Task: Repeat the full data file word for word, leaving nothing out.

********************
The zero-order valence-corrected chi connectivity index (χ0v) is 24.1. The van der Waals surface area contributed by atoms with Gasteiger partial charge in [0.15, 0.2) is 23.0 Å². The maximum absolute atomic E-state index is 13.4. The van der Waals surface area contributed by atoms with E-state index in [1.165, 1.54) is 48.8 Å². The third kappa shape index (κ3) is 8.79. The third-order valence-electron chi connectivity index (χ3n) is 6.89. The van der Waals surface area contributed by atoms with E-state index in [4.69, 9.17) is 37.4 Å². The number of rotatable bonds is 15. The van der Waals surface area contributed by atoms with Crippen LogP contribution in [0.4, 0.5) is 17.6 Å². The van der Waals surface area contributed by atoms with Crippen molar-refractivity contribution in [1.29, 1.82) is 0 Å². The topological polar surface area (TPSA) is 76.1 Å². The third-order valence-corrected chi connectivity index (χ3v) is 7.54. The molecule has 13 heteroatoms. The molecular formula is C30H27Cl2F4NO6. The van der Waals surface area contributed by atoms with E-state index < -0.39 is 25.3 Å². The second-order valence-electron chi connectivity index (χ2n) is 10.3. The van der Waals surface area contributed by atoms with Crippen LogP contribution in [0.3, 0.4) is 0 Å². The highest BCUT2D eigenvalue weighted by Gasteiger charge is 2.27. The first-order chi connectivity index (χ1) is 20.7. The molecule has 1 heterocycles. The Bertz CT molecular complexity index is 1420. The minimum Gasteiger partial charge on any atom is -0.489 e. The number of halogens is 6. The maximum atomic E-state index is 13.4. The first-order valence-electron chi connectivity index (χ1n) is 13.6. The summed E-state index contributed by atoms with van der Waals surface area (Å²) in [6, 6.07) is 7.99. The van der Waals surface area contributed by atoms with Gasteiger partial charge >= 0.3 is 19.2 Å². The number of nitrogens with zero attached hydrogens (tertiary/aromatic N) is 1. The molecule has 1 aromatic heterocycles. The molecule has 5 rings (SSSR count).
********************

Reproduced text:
The zero-order valence-corrected chi connectivity index (χ0v) is 24.1. The van der Waals surface area contributed by atoms with Gasteiger partial charge in [0.15, 0.2) is 23.0 Å². The maximum absolute atomic E-state index is 13.4. The van der Waals surface area contributed by atoms with E-state index in [1.165, 1.54) is 48.8 Å². The third kappa shape index (κ3) is 8.79. The third-order valence-electron chi connectivity index (χ3n) is 6.89. The van der Waals surface area contributed by atoms with E-state index in [4.69, 9.17) is 37.4 Å². The number of rotatable bonds is 15. The van der Waals surface area contributed by atoms with Crippen LogP contribution in [0.4, 0.5) is 17.6 Å². The van der Waals surface area contributed by atoms with Crippen molar-refractivity contribution in [1.29, 1.82) is 0 Å². The topological polar surface area (TPSA) is 76.1 Å². The third-order valence-corrected chi connectivity index (χ3v) is 7.54. The molecule has 13 heteroatoms. The molecular formula is C30H27Cl2F4NO6. The van der Waals surface area contributed by atoms with E-state index < -0.39 is 25.3 Å². The second-order valence-electron chi connectivity index (χ2n) is 10.3. The van der Waals surface area contributed by atoms with Crippen LogP contribution in [0.3, 0.4) is 0 Å². The highest BCUT2D eigenvalue weighted by Gasteiger charge is 2.27. The first-order chi connectivity index (χ1) is 20.7. The molecule has 1 heterocycles. The Bertz CT molecular complexity index is 1420. The minimum Gasteiger partial charge on any atom is -0.489 e. The number of halogens is 6. The maximum atomic E-state index is 13.4. The first-order valence-electron chi connectivity index (χ1n) is 13.6. The summed E-state index contributed by atoms with van der Waals surface area (Å²) in [6, 6.07) is 7.99. The van der Waals surface area contributed by atoms with Gasteiger partial charge >= 0.3 is 19.2 Å². The number of nitrogens with zero attached hydrogens (tertiary/aromatic N) is 1. The molecule has 1 aromatic heterocycles. The molecule has 5 rings (SSSR count).